Once we understand this, we begin to cultivate a life with God, a life that was not lived on the surface of things. We begin to let go of the “death grip” on our cherished image of life of our own making. Eventually we begin to realize it is not about how we can make life “work” better, but how we can, on a continual basis, stay attentive and available to the transforming presence of Christ in us.

In the words of the angel Gabriel, “The Lord is with you….Do not be afraid.”

Questions for Reflection:

  • What circumstances have you been so focused on that you have missed God’s presence in the midst of it?
  • What can you do to cultivate a life that is “not lived on the surface of things”?
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A Surprising Wholeness

Surprising Wholeness.png“If the Lord had not been for us”…Psalm 124

Yesterday, as I pondered by these words, my mind retraced the many times God has literally saved my life. A home break-in. A mountain climbing slip. Running blind in the dark. A high-speed car accident. If the Lord had not been for me…wow.

I thought of the many other ways God has saved (the Greek word sozo often translated in Enlish as “saved” means wholeness; healing) me from my own brokenness. The wounds of this life, at hands of others or of my own making, have marked me in profound ways. My healing comes, however, in daily, surprising, incremental, and mostly imperceivable ways as I offer those unfinished parts of my soul to God who alone can make whole again. Then one morning I wake up and realize I am no longer angry…or mad…or sad…or bitter. There has been a gift of grace at work beneath the surface of my life. If the Lord had not been for me…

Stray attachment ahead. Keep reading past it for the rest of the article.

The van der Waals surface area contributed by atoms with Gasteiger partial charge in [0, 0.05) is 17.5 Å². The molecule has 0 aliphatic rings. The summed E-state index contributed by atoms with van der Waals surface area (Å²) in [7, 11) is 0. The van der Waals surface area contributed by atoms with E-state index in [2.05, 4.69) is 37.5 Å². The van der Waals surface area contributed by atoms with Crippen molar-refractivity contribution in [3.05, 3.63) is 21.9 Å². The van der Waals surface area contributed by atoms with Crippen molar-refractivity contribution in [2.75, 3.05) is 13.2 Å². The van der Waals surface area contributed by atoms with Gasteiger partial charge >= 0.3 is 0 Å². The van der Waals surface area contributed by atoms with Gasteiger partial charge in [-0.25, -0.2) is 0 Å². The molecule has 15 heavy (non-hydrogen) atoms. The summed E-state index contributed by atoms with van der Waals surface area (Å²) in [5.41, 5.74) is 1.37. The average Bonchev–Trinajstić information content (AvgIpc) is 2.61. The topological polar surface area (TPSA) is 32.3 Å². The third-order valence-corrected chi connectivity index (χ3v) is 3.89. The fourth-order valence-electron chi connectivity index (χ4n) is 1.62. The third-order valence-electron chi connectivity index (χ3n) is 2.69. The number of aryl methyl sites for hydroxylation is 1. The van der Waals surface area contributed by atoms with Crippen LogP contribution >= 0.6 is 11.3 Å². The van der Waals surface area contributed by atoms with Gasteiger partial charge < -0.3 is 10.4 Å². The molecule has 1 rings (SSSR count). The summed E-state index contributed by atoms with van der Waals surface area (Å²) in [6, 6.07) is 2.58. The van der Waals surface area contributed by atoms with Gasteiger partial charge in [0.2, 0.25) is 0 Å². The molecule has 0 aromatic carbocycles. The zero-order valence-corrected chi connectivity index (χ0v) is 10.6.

If we look to other things to find the help we need, we end up running ourselves ragged, empty and exhausted still finding ourselves swallowed up and swept away.

Often, however, it is those things in life that threaten to overtake us is where we find it most difficult to receive the unexpected healing and redemption that is offered. Cancer, loss, grief…in our struggle through pain we can come to narrowly define what healing should look like (such as physical…which, however, is not small thing). Expecting, hoping and intensely focused on God to come to us in a certain way, we may miss all the other ways God wants to heal us as well. Unintentionally we can miss experiencing the fullness of the abundant life because we are looking for something else.

The common thread of grace through my life (and I suspect yours) is that it is in the help we experience, not so much the hazards we face, that ultimately shapes and heals us. Once we come to recognize over and over again, “If the Lord had not been for us…” we can live life as grateful recipients of grace however it is offered.

If God hadn’t been for us

—all together now, Israel, sing out!—

If God hadn’t been for us

when everyone went against us,

We would have been swallowed alive

by their violent anger,

Swept away by the flood of rage,

drowned in the torrent;

We would have lost our lives

in the wild, raging water.

Oh, blessed be God!

He didn’t go off and leave us.

He didn’t abandon us defenseless…Psalm 124:1-6


Posted in Abundant Life, Healing | Tagged | 1 Comment